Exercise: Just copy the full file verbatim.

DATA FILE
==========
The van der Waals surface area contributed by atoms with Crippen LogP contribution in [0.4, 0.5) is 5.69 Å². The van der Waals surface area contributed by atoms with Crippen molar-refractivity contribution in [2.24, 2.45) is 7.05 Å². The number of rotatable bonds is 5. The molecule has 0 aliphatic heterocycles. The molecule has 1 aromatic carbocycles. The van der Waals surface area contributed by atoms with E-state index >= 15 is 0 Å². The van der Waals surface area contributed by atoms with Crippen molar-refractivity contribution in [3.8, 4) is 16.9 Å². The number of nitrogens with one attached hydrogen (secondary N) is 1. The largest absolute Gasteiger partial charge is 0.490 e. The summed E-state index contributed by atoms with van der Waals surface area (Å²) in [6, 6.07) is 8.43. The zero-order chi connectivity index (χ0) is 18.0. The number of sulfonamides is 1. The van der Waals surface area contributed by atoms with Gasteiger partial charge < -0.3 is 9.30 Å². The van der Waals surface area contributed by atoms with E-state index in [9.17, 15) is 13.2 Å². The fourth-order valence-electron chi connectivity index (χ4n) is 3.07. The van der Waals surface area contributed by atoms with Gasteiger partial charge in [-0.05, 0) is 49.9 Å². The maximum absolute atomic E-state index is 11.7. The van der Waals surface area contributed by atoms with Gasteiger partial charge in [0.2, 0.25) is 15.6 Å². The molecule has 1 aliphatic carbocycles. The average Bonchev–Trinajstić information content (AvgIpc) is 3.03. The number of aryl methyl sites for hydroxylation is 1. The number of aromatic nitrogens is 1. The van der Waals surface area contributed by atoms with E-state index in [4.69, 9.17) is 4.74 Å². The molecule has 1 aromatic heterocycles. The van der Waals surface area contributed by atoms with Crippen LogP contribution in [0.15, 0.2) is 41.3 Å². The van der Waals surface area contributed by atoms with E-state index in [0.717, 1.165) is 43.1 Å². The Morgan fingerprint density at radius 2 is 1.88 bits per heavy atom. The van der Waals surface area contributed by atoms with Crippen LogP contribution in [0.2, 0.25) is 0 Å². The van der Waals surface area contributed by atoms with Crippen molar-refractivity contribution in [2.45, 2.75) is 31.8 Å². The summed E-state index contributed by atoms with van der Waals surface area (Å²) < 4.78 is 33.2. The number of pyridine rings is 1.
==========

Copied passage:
The van der Waals surface area contributed by atoms with Crippen LogP contribution in [0.4, 0.5) is 5.69 Å². The van der Waals surface area contributed by atoms with Crippen molar-refractivity contribution in [2.24, 2.45) is 7.05 Å². The number of rotatable bonds is 5. The molecule has 0 aliphatic heterocycles. The molecule has 1 aromatic carbocycles. The van der Waals surface area contributed by atoms with E-state index >= 15 is 0 Å². The van der Waals surface area contributed by atoms with Crippen molar-refractivity contribution in [3.8, 4) is 16.9 Å². The number of nitrogens with one attached hydrogen (secondary N) is 1. The largest absolute Gasteiger partial charge is 0.490 e. The summed E-state index contributed by atoms with van der Waals surface area (Å²) in [6, 6.07) is 8.43. The zero-order chi connectivity index (χ0) is 18.0. The number of sulfonamides is 1. The van der Waals surface area contributed by atoms with Gasteiger partial charge < -0.3 is 9.30 Å². The van der Waals surface area contributed by atoms with E-state index in [9.17, 15) is 13.2 Å². The fourth-order valence-electron chi connectivity index (χ4n) is 3.07. The van der Waals surface area contributed by atoms with Gasteiger partial charge in [-0.05, 0) is 49.9 Å². The maximum absolute atomic E-state index is 11.7. The van der Waals surface area contributed by atoms with Gasteiger partial charge in [0.2, 0.25) is 15.6 Å². The molecule has 1 aliphatic carbocycles. The average Bonchev–Trinajstić information content (AvgIpc) is 3.03. The number of aryl methyl sites for hydroxylation is 1. The number of aromatic nitrogens is 1. The van der Waals surface area contributed by atoms with E-state index in [4.69, 9.17) is 4.74 Å². The molecule has 1 aromatic heterocycles. The van der Waals surface area contributed by atoms with Crippen LogP contribution in [0.15, 0.2) is 41.3 Å². The van der Waals surface area contributed by atoms with E-state index in [0.717, 1.165) is 43.1 Å². The Morgan fingerprint density at radius 2 is 1.88 bits per heavy atom. The van der Waals surface area contributed by atoms with Crippen LogP contribution in [0.2, 0.25) is 0 Å². The van der Waals surface area contributed by atoms with Crippen molar-refractivity contribution in [2.45, 2.75) is 31.8 Å². The summed E-state index contributed by atoms with van der Waals surface area (Å²) < 4.78 is 33.2. The number of pyridine rings is 1.